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Ontology, Notation 3, and SPARQL

, 18 Feb 2011
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Introduction to the concept of ontology, Notation 3, and SPARQL.

Ontology dimensions map

Ontology dimensions map

Introduction

In computer science and information science, an ontology is a formal representation of knowledge as a set of concepts within a domain and the relationships between those concepts. It is used to reason about the entities within that domain, and may be used to describe the domain (Wikipedia).

This article covers the following topics:

  1. Storing ontologies using Notation 3 (N3) syntax.
  2. Using SPARQL queries to retrieve data from an ontology.
  3. Reading N3 and executing SPARQL with C# code.

Notation 3

The basics

As said in the introduction, an ontology is a set of relationships between concepts. Such a set can be mapped to a set of triples. Each triple is built of three parts: subject, predicate, and object.

For example, in a triple "(Peter) (suffers) (acrophobia)", (Peter) is the subject, (suffers) is the predicate, and (acrophobia) is the object. Using Notation3 syntax, it can be written as:

my:Peter my:suffers my:acrophobia .

Note the my: prefix and a dot at the end of the triple. That dot is very error-prone so think about it when a syntax error happens. The extra space placed between the object part and the dot eliminates ambiguity which may appear in some cases.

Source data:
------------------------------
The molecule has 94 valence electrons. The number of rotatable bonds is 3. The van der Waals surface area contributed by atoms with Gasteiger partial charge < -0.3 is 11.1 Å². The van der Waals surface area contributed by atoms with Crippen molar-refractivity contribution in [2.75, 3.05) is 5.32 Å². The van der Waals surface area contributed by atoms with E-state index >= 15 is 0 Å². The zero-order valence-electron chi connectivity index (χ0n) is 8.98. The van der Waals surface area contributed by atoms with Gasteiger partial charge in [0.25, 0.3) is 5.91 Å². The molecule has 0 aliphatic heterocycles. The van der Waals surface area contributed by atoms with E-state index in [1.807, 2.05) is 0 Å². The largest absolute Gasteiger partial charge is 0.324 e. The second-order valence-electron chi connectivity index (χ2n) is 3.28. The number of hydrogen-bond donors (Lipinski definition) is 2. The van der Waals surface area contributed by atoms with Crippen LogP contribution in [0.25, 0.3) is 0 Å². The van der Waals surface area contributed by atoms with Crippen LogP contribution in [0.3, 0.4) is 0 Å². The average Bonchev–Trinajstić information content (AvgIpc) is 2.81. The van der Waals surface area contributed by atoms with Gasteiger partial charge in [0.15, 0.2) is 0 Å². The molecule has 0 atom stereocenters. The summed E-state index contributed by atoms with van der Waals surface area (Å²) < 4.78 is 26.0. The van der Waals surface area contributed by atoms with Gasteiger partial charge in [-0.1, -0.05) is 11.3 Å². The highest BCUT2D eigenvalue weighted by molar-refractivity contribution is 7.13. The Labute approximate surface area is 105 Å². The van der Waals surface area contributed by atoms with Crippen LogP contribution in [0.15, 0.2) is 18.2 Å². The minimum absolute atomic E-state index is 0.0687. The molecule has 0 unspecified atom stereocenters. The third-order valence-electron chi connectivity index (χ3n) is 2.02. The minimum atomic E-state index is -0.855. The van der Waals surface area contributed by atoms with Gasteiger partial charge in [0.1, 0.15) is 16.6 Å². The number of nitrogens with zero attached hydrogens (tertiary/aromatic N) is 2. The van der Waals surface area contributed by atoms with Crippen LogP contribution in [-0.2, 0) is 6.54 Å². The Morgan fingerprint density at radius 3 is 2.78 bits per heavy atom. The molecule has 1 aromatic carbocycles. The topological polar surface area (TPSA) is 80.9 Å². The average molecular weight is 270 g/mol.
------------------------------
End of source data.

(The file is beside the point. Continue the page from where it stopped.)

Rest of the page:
For convenience, predicates and subjects can be grouped using commas and semicolons.

my:Peter a my:person, my:boy;
    my:suffers my:acrophobia, my:insomnia, my:xenophobia;
    my:name "Peter";

    my:likes my:Kate .

my:Mark a my:person, my:boy;
    my:suffers my:insomnia;
    my:name "Mark" .

my:Kate a my:person, my:girl;
    my:name "Kate" .

Peter is a boy, who suffers a lot. His name is Peter and he likes Kate. Mark is a boy as well and he suffers insomnia only. Kate doesn't suffer anything but she is a girl so it doesn't count.

"Peter", "Mark" and "Kate" are literal nodes. Literal nodes can be used to store values which are used in an application. Literal nodes can be of different types: strings, integers, dates, and other XSD types [1]. A type of a literal can be specified explicitly with an XSD type name: "42"^^xsd:integer is the same as 42. Textual literal nodes can also specify a language: "Peter"@en.

There are four special predicates which have standardized URIs and are automatically unrolled by an interpreter: a (type), = (same as), => (implies), <= (implies in the inverse direction). Additionally, any predicate may be treated either as a subject or an object.

my:suffers a my:uncomfortablePredicate .

Every identifier should be globally unique. This is achieved by simply using URIs (Unique Resource Identifier) as names. In all previous examples, a QName notation was used. In fact, to use it, a prefix must be defined. Prefixes are defined using a @prefix keyword.

@prefix my: <http://my.ontology#> .
@prefix : <n3_notation#> .

If a prefix wasn't specified (like in the second line), then the URI would be considered as a default namespace. However, inside the body of the N3 file, colons must be present anyway.